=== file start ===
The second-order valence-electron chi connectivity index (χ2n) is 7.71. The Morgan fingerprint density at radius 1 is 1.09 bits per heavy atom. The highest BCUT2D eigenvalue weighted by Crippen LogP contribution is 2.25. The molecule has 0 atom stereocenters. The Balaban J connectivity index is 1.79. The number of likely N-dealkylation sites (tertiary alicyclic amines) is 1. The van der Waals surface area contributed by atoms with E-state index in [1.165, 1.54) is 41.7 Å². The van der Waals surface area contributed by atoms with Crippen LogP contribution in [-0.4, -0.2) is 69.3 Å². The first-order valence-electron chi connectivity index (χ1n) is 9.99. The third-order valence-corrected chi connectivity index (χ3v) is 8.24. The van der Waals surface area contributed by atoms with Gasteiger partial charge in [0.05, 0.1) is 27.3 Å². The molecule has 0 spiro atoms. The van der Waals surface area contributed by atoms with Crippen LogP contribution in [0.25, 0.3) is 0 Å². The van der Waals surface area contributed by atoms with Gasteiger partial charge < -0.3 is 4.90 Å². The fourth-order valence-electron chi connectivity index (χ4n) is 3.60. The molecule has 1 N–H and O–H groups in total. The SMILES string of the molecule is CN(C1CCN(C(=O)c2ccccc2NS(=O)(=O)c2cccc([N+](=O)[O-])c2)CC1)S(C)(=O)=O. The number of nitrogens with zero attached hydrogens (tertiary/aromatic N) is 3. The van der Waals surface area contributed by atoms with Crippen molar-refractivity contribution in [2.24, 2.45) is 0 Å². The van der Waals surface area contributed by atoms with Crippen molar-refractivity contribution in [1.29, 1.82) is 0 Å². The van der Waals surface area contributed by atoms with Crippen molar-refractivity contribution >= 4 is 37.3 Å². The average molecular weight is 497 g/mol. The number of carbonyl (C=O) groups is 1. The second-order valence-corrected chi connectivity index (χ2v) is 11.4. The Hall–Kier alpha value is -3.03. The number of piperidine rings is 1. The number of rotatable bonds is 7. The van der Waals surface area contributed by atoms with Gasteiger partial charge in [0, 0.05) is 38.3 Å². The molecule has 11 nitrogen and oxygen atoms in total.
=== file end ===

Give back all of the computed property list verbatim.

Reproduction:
The second-order valence-electron chi connectivity index (χ2n) is 7.71. The Morgan fingerprint density at radius 1 is 1.09 bits per heavy atom. The highest BCUT2D eigenvalue weighted by Crippen LogP contribution is 2.25. The molecule has 0 atom stereocenters. The Balaban J connectivity index is 1.79. The number of likely N-dealkylation sites (tertiary alicyclic amines) is 1. The van der Waals surface area contributed by atoms with E-state index in [1.165, 1.54) is 41.7 Å². The van der Waals surface area contributed by atoms with Crippen LogP contribution in [-0.4, -0.2) is 69.3 Å². The first-order valence-electron chi connectivity index (χ1n) is 9.99. The third-order valence-corrected chi connectivity index (χ3v) is 8.24. The van der Waals surface area contributed by atoms with Gasteiger partial charge in [0.05, 0.1) is 27.3 Å². The molecule has 0 spiro atoms. The van der Waals surface area contributed by atoms with Crippen LogP contribution in [0.25, 0.3) is 0 Å². The van der Waals surface area contributed by atoms with Gasteiger partial charge < -0.3 is 4.90 Å². The fourth-order valence-electron chi connectivity index (χ4n) is 3.60. The molecule has 1 N–H and O–H groups in total. The SMILES string of the molecule is CN(C1CCN(C(=O)c2ccccc2NS(=O)(=O)c2cccc([N+](=O)[O-])c2)CC1)S(C)(=O)=O. The number of nitrogens with zero attached hydrogens (tertiary/aromatic N) is 3. The van der Waals surface area contributed by atoms with Crippen molar-refractivity contribution in [2.24, 2.45) is 0 Å². The van der Waals surface area contributed by atoms with Crippen molar-refractivity contribution in [1.29, 1.82) is 0 Å². The van der Waals surface area contributed by atoms with Crippen molar-refractivity contribution >= 4 is 37.3 Å². The average molecular weight is 497 g/mol. The number of carbonyl (C=O) groups is 1. The second-order valence-corrected chi connectivity index (χ2v) is 11.4. The Hall–Kier alpha value is -3.03. The number of piperidine rings is 1. The number of rotatable bonds is 7. The van der Waals surface area contributed by atoms with Gasteiger partial charge in [0, 0.05) is 38.3 Å². The molecule has 11 nitrogen and oxygen atoms in total.